Urban centres have always capitalised on custom by locating at intersecting trade routes. This applies to all urban centres, including smaller neighbourhood centres. However, mid to late twentieth-century sprawl road network planning concentrated vehicular traffic into oversized and too widely-spaced trunk roads instead of providing for more dispersed, smaller-scale and direct street networks.
This relatively coarse movement network planning has spawned oversized shopping centres at oversized intersections, capitalising on oversized and more car-dependent shopping catchments. Neighbourhood centres within these oversized catchments, deprived of custom by an overly coarse movement network that bypasses them, will wither and never be able to deliver the vibrant social and commercial interaction that the local community and economy deserves. In our experience, such urban structuring problems come from an insufficient understanding of the ‘Movement Economy’.
‘Movement Economy’ is a term coined to describe the relationship between an urban centre and the combination of its location within its catchment, and how well the street network ‘feeds’ that centre. A beneficial Movement Economy will optimise the position of its centre between being central to its walkable catchment, and locating the centre to maximise ‘capture’ of custom flowing through it daily, en route to and from a larger destination such as a city centre. Structure planning that isolates community or neighbourhood centres away from the Movement Economy will deny such centres of crucial commerce (as well as public transport), which should
also bring people to such centres.
Any informed observer of sprawl and/or post-war English new towns will recognise this systemic planning error, where neighbourhood centres were systematically isolated from the Movement Economy. Those centres continue to struggle because their community facilities alone cannot attract enough custom or activity. Community and Commerce are compatible and interdependent, as they always have been. Urban structuring can and should combine the two, to their mutual benefit.
We should not be perpetrating English new town or sprawl problems in Australian New Urbanism. As with English new towns, the town and neighbourhood structuring in certain plans separates the neighbourhood centres from the Movement Economy. On the other hand, urban structuring, whose Movement Economy feeds all centres including neighbourhood centres, will optimise their sustainability.
The following diagrams clarify the assertions of this essay. The circles indicate walkable neighbourhood catchments, with radii from their centres of about 400m, which is generally about a five-minute walk. The finer-grained street networks are not shown, but neighbourhood connectors and the arterial network are. Diagrams 1A and 1B show how a neighbourhood centre can be fed by or deprived of the Movement Economy.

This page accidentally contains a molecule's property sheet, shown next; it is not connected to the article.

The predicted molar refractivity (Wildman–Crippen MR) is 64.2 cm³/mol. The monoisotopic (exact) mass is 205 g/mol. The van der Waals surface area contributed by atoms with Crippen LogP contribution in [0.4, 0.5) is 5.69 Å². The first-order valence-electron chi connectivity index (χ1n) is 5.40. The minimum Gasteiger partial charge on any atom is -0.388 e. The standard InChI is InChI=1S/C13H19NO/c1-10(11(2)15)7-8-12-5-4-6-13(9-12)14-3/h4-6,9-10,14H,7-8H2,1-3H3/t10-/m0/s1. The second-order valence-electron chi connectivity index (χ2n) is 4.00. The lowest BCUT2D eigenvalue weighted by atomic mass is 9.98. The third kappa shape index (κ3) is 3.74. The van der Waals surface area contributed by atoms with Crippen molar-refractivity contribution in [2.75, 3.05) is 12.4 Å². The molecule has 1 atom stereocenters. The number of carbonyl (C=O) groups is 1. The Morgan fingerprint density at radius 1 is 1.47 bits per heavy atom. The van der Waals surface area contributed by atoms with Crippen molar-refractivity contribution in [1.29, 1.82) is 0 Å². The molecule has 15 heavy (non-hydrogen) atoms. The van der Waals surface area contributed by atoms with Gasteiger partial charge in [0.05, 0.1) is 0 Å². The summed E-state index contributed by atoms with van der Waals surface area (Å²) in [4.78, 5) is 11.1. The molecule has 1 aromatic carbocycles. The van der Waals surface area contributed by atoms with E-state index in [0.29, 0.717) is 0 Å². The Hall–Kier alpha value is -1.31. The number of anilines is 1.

Diagram 1A shows a neighbourhood centre fed by the Movement Economy and bus transport via ‘Neighbourhood Connectors’, which can usually be just two-lane streets when the regional movement network has a filigree of such connectors spaced at about 800m and passing through each neighbourhood centre. In this context, and with at least 800 dwellings, most neighbourhood centres should support the synergistic co-location of a corner store/café/deli, childcare centre, bus stop, and possibly other small businesses and home-based businesses.
Diagram 1B shows a neighbourhood centre deprived of the Movement Economy and with little hope of a bus passing through its centre, because bus routes generally follow the larger movement network that links major destinations most directly. All that these deprived “neighbourhood centres” can hope for is a small park and maybe a community centre of some sort, which is likely to struggle for users because most users are out on the main movement network heading to other important destinations. This is not, in our view, really a neighbourhood centre, within the principles and objectives of the New Urbanism.
Diagrams 2A and 2B show neighbourhoods clustering to form towns, the first with a more viable structure, size and Movement Economy than the second. Diagram 2A shows a town centre that is its own walkable catchment with a 400m-long main street, which has eight neighbourhoods clustering around it to form a town. At 15 dwellings per gross hectare, this catchment can support about 18,000 people, which is generally enough population to support two competing supermarkets and a wide range of businesses and community facilities at its town centre. Of course, when applied to real sites, such a diagram needs to adjust to fit its context.